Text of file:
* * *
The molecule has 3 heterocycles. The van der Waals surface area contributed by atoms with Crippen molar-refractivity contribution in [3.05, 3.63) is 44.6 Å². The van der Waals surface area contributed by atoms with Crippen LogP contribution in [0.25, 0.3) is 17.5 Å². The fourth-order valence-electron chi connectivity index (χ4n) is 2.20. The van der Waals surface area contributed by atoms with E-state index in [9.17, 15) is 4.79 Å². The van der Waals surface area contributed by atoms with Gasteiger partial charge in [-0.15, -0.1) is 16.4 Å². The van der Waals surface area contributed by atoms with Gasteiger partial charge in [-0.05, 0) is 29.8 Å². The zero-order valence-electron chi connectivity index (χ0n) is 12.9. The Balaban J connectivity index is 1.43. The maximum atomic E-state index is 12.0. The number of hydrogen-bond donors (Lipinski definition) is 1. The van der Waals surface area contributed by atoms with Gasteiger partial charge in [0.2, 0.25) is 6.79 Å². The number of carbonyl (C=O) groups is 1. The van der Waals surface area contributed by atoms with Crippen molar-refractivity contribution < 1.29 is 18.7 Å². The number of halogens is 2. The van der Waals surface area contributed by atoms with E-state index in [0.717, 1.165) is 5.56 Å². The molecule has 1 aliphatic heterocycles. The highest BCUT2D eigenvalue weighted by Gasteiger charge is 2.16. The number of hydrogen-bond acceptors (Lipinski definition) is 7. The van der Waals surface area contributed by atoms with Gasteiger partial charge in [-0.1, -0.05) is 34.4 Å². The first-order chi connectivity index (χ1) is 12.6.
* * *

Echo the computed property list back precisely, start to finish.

The molecule has 3 heterocycles. The van der Waals surface area contributed by atoms with Crippen molar-refractivity contribution in [3.05, 3.63) is 44.6 Å². The van der Waals surface area contributed by atoms with Crippen LogP contribution in [0.25, 0.3) is 17.5 Å². The fourth-order valence-electron chi connectivity index (χ4n) is 2.20. The van der Waals surface area contributed by atoms with E-state index in [9.17, 15) is 4.79 Å². The van der Waals surface area contributed by atoms with Gasteiger partial charge in [-0.15, -0.1) is 16.4 Å². The van der Waals surface area contributed by atoms with Gasteiger partial charge in [-0.05, 0) is 29.8 Å². The zero-order valence-electron chi connectivity index (χ0n) is 12.9. The Balaban J connectivity index is 1.43. The maximum atomic E-state index is 12.0. The number of hydrogen-bond donors (Lipinski definition) is 1. The van der Waals surface area contributed by atoms with Gasteiger partial charge in [0.2, 0.25) is 6.79 Å². The number of carbonyl (C=O) groups is 1. The van der Waals surface area contributed by atoms with Crippen molar-refractivity contribution < 1.29 is 18.7 Å². The number of halogens is 2. The van der Waals surface area contributed by atoms with E-state index in [0.717, 1.165) is 5.56 Å². The molecule has 1 aliphatic heterocycles. The highest BCUT2D eigenvalue weighted by Gasteiger charge is 2.16. The number of hydrogen-bond acceptors (Lipinski definition) is 7. The van der Waals surface area contributed by atoms with Gasteiger partial charge in [-0.1, -0.05) is 34.4 Å². The first-order chi connectivity index (χ1) is 12.6.